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Olivia de Havilland,
Epic film of the legendary Spanish hero, Rodrigo Diaz ("El Cid" to his followers), who, without compromising his strict sense of honour, still succeeds in taking the initiative and driving the Moors from Spain. Written by
Stewart M. Clamen <email@example.com>
According to people who were on the set during the production of El Cid (as interviewed for the extras section of the DVD) Charlton Heston and Sophia Loren hated each other while making this movie. Part of the reason could be that Loren was paid more than Heston ($1 million, the first time a woman had been paid that sum for acting in a single motion picture). As can be seen in the finished film, during many of the "love" scenes, Heston refused to look at Loren for more than a glance. The director tried take after take, imploring Heston to look into the eyes of the woman he loved, but Heston couldn't bring himself to do it. Regarding his deathbed scene, he later claimed that he was "looking into the future," rather than into the eyes of his wife. See more »
After talking with Rodrigo on their wedding night, Jimena has a stern look on her face. With the next cut, slightly closer, she is visibly upset with tears already streaming down her face. See more »
[to the king, who refused Muslim aid]
You risk having no Spain at all!
See more »
Heston embodies a mythical figure of legendary proportions
Aroused by a fanatical Moorish warlord, emir-king attack a Castilian village, where they are captured by Rodrigo Diaz de Vivar
Vigorously brave and compassionate, the noble Rodrigo hates bloodshed and vows to see his country at peace, frees the prisoners on their solemn pledge never again to attack Castile
For this act of courage and mercy, one of the Emirs, Moutamin, calls Rodrigo "El Cid," and pledges eternal friendship to the Cid of Vivar And so, in freeing the Moors, Rodrigo, accidentally, stumbled onto a battle, not to his luscious bride, but to a battle that will change his whole life
In the court of King Ferdinand, Rodrigo's act of clemency is misinterpreted, and he's accused of treason by his rival Don Ordonez for refusing to turn over to him the captures Moors
Unfortunately, Rodrigo's aged father, Don Diego, is slapped by the Champion of the king, Count Gormaz, father of his beloved Chimene Rodrigo begs Gormaz an apology; it is refused A duel begins and the champion is badly wounded Before he dies, however, he asks Chimene to avenge his death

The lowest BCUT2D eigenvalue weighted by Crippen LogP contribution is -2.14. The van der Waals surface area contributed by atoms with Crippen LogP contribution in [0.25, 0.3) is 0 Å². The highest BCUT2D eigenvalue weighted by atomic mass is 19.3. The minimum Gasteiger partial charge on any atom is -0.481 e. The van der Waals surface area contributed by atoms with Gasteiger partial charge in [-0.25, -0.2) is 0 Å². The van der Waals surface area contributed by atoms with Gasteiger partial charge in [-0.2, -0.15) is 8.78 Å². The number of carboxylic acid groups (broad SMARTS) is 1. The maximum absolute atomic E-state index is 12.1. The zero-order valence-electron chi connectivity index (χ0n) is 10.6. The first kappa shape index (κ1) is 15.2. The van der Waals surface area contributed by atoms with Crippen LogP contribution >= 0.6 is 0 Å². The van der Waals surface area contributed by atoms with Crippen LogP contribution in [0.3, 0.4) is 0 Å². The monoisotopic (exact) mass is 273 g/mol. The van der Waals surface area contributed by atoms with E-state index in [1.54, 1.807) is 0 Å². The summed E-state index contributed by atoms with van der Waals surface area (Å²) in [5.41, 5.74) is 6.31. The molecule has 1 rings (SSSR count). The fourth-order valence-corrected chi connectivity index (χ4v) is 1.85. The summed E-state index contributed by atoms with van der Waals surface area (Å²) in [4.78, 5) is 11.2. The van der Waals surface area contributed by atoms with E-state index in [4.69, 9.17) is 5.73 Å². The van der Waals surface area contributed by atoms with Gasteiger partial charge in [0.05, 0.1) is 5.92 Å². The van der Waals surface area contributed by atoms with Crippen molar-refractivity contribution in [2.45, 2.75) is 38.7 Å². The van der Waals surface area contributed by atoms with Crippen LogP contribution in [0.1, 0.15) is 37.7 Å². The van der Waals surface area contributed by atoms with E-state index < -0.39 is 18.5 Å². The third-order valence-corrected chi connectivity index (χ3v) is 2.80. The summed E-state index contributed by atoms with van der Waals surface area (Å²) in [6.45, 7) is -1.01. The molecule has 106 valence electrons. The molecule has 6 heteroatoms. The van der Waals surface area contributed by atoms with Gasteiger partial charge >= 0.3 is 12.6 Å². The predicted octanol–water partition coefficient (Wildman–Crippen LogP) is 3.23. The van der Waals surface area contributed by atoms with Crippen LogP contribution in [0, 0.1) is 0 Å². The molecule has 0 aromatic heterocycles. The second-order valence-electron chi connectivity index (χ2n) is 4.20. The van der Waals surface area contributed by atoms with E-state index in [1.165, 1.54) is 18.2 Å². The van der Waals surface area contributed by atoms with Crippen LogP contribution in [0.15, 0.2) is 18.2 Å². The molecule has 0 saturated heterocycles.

Chimene's wish is fulfilled when King Ramiro of Aragon challenges King Ferdinand for the possession of the city of Calahorra by the outcome of a single combat El Cid convinces the king to permit him to fight Don Martin Thus, according to the custom of trial by combat, God would judge Rodrigo's guilt or innocence
"El Cid" is an intense film, lavish and spectacular, bigger than any in terms of cast and impressive as any in visual terms Miklós Rózsa gave a new dimension to the emotion that Anthony Mann was trying to express
Mann gives us a human story with a love story balanced with the most strongly image of a hero the world has ever seen He presented a man of honor who thinks always of his wife, his country, and his king first Even in death, his thoughts are for others and not himself
El Cid insults kings and noblemen in the name of justice and integrity and does what he knows to be right He battles the king's living sword in respect of his father He accepts the challenge of a champion of a king to prove himself innocent of treason and other things He shows a prince how any man can kill and only a king can give life He fights 13 knights, at the same time, to free a prisoner Yet he is in addition to all of this an extremely principled leader He accepts exile for life from the country he loves, and yet he is the only man in Spain who 'could humble a king and would give a leper to drink from his own pouch '
The joust sequence called "The fight for Calahorra," is perhaps the most rousing, exciting, one-to-one combat ever filmed The battle scenes at Valencia are taken on an epic scale But the value of Anthony Mann's movie is the characterization in which Charlton Heston played El Cid's life For this reason alone, the film is of greater value than most any other motion picture experience
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